While you were writing the script, were you also thinking about how this movie might actually get made?
I wrote this script with Melanie Lynskey, for Melanie Lynskey. So I always knew I wanted her and that was a huge source of inspiration for me because I think Melanie’s so incredible. And then, in terms of finding a director, I didn’t really think about that very much, but I knew that I wanted to get the movie made. So many people write scripts and they just sit on your desktop forever.
Did your experience and connections in the industry make it palpable to get this movie made?
Yeah, I definitely think that it felt more palpable but still, having never tried to get something made, you just don’t even know where to start or who to go to, or what it looks like even when it’s happening, you know? And it wasn’t until I decided I wanted to direct it that it got any traction, and it happened very quickly where there were investors who wanted to come on board. Once they came on we were shooting three months later.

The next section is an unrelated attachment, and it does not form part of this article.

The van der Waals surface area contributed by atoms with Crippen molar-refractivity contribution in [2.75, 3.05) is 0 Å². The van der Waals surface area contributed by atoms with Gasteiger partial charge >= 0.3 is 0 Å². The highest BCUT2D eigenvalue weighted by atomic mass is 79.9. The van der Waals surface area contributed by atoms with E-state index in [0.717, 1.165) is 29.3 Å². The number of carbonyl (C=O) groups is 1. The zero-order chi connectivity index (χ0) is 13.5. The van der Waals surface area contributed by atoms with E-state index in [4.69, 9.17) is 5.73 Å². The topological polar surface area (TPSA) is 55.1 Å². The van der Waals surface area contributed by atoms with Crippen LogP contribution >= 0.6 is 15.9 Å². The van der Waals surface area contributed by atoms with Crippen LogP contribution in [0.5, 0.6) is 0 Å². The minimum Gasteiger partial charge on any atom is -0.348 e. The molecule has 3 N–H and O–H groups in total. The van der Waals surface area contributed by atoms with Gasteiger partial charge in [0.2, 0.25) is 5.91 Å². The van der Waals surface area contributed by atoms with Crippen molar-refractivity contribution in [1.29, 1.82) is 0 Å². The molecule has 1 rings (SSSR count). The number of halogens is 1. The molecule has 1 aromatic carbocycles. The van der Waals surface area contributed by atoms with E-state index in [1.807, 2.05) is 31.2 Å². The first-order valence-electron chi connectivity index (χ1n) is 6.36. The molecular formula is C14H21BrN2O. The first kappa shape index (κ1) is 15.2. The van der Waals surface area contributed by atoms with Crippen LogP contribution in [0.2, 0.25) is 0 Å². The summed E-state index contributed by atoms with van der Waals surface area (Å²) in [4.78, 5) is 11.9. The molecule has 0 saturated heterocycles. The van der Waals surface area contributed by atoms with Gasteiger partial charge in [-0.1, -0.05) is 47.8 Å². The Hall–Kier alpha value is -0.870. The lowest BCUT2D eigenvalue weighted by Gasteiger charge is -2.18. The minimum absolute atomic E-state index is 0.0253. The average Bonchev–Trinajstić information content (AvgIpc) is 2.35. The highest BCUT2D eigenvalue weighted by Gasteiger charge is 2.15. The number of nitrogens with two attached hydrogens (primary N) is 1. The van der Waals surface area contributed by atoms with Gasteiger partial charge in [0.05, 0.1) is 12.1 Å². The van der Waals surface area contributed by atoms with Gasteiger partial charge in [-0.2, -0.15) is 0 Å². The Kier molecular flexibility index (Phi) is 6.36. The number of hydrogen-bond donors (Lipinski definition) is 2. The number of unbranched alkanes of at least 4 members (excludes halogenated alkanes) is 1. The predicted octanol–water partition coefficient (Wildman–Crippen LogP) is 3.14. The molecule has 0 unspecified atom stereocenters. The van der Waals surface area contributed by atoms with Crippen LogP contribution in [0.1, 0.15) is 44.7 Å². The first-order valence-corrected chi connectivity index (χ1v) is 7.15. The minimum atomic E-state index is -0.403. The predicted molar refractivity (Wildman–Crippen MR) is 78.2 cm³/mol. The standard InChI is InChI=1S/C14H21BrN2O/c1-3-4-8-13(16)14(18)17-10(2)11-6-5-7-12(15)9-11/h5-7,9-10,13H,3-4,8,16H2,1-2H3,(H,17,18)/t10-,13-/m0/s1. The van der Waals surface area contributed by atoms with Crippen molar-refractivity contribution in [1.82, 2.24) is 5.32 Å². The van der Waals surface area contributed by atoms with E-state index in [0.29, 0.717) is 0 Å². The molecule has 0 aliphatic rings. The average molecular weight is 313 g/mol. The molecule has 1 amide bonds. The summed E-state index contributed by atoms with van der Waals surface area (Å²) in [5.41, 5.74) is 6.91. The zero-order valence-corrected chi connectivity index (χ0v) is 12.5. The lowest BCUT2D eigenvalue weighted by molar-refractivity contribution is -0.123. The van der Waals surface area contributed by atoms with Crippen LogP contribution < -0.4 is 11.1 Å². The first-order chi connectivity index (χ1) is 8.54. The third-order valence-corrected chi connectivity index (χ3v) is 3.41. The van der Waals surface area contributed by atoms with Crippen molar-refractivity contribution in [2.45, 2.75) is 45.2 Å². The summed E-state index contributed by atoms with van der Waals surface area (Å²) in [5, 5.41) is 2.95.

How do you get your bearings in the director’s chair given that it’s your first time? I would imagine your experience on film sets helps a lot.
Yeah. Spending so much time on set was a huge, huge, huge part of why I felt confident that I would be able to do this, but I worked a lot of with our Director of Photography Polly Morgan who I think is so brilliant. We would have these marathon Skype sessions every Saturday and talk about the movie and some of the script and what I wanted it to look like, and developing our own language so that we would understand each other very well once we got on to set.
You wrote about several types of different relationships in the film, each at different stages. Was it easy for you to tap into them because you’ve experienced them yourself?
I think I had a version of all those relationships in one way or another in my life. I created all these characters and then I really got into—just for myself—their backstories and understanding who they are, why they do what they do, and then based on that, how they would then behave in a relationship. By the end of the film, each one of them would reach a place of acceptance with whatever it is they were struggling with. I wanted them to all feel real and very authentic, you know? I have been in a lot of relationships [laughs] and made a lot of mistakes in relationships and that certainly gave me a lot to draw from.
Is it safe to say the character you play is the one you feel closest to at this stage in your life?